Some candidates wear their patriotism on their sleeve ... or their lapel, to be more accurate. Whether or not they love their country is determined by whether or not they have a flag pinned to their jacket.
Some candidates parade their patriotism around as if it were required by the Constitution. Or as if it were a contest to see who loves America more.
Sometimes I wonder why the race for the presidency often turns into a fight over which candidate loves the country more ... or which candidate hates it more. I can't tell you the number of times I've heard some talking head ask, "Why does Barack Obama hate America?" Of course the question assumes that Barack Obama hates America. It's kind of like the question, "When did you stop beating your wife?" There's not good way to answer it.
Sen. John McCain has positioned himself as a God-fearing, America-loving veteran, whose record of patriotism could not be questioned. After all, he was a prisoner of war. And that brings with it some assumptions, too. The assumption being that since John McCain was a prisoner of war - and just as importantly, that he was a veteran of war - that he must love this great republic of ours more than some guy whose name rhymes with Osama.
Interesting that four years ago, the same assumptions did not hold true. Democrats figured that nominating John Kerry - a veteran of Viet Nam himself - would give them the patriotic edge over George W. Bush, who not only did not serve ... he disappeared during 'Nam. That edge never held true because of the trump card that Democrats didn't figure on: Republicans are automatically more patriotic than Democrats (at least according to talk radio).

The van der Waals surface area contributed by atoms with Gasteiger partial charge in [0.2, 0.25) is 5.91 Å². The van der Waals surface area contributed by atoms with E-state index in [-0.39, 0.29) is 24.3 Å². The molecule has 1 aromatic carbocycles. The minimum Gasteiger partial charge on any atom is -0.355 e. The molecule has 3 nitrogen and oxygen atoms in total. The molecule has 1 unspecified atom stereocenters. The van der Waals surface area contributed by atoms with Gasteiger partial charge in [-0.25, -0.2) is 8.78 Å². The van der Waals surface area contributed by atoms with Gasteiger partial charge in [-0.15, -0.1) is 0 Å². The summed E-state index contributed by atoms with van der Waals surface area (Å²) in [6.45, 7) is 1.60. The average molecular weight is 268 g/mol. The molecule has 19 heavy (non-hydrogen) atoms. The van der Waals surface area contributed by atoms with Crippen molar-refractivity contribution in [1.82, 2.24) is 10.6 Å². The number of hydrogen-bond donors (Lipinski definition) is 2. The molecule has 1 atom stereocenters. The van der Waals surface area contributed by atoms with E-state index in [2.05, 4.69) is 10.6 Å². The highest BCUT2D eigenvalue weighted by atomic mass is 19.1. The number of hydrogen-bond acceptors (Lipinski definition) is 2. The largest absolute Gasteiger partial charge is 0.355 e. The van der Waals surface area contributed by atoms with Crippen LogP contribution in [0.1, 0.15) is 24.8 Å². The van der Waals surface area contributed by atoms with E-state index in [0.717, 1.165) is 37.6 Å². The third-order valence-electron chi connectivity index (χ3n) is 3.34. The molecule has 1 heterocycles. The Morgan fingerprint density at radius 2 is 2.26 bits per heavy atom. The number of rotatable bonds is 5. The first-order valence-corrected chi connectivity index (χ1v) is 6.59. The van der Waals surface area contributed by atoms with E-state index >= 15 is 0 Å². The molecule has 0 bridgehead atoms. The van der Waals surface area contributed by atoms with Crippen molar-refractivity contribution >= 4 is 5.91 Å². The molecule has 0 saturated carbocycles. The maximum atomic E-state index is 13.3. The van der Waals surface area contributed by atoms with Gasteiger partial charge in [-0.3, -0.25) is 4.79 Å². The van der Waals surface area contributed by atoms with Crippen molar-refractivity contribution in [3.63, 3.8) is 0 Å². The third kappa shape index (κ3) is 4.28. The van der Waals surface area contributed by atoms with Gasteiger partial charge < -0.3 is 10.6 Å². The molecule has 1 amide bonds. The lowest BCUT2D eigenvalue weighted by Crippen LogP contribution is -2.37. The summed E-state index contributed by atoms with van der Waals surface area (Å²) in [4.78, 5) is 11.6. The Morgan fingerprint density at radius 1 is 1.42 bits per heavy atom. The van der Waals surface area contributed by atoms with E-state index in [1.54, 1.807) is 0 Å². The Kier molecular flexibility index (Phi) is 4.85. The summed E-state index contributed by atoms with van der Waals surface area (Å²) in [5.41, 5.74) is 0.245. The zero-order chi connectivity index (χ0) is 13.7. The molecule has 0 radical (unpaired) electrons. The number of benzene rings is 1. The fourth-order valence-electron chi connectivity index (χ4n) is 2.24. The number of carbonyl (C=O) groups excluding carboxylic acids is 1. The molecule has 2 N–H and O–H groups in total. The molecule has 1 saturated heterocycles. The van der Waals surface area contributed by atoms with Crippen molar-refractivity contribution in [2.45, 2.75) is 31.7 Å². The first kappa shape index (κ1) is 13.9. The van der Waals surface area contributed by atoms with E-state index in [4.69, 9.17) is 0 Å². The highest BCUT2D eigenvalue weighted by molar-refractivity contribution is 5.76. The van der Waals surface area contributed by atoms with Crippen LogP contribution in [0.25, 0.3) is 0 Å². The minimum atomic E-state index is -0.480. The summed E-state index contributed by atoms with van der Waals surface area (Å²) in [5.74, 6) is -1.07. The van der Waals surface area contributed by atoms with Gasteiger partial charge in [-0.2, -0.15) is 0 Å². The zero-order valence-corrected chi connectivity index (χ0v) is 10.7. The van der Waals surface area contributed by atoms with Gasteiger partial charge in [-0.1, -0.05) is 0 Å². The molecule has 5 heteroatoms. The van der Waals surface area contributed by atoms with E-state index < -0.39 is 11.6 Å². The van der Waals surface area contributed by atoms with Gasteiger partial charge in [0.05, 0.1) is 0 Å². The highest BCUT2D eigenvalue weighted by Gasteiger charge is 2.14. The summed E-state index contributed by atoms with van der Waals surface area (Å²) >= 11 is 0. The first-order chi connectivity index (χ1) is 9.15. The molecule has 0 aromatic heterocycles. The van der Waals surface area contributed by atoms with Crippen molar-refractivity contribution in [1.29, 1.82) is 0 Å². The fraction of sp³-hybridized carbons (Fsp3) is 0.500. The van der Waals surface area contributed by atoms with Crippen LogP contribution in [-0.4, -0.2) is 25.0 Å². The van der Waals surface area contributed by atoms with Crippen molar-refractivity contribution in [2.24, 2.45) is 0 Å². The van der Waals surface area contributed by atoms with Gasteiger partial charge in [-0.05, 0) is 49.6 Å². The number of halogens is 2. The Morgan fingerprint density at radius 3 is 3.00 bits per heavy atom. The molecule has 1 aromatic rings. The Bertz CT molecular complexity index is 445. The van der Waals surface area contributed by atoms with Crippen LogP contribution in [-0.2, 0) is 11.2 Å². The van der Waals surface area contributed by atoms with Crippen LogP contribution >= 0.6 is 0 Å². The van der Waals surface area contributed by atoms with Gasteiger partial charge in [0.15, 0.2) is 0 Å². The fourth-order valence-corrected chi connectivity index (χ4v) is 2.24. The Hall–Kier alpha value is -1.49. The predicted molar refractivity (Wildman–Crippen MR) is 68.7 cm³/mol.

In fact, while George W. Bush's record of non-service seemed okay with the likes of Sean Hannity and Rush Limbaugh ... John Kerry's documented service was was questioned by the same types ... with a lot of help from a group of professional reputational hitmen, "Swiftboat Veterans for Truth."
It was so successful, that the term "Swiftboat" was immediately added to the American lexicon, defined as "successfully lie about someone or something."
At the time, John McCain spoke out against the "Swiftboat" group. Now, he's hired one of them to work on his own campaign. Hmm.
Meanwhile, Gen. Wesley Clark - an Obama supporter - said "I don't think riding in a fighter plane and getting shot down is a qualification to be president."
Of course, the GOP and McCain himself were all upset by the comment, demanding a retraction or apology from Clark. You can't, after all, question a war hero.
Funny, the Republican party always comes up with these strange rules: You can't question the president in the time of war. You can't say anything negative about America outside her borders. You can't tell the truth about their nominee if it puts him in a bad light. Etc ...
How long until they start calling Wesley Clark. How long until I hear, "Why does Wesley Clark hate America?"
Not long, I'd guess. After all, he can't be patriotic, he only spent 34 years in the Army.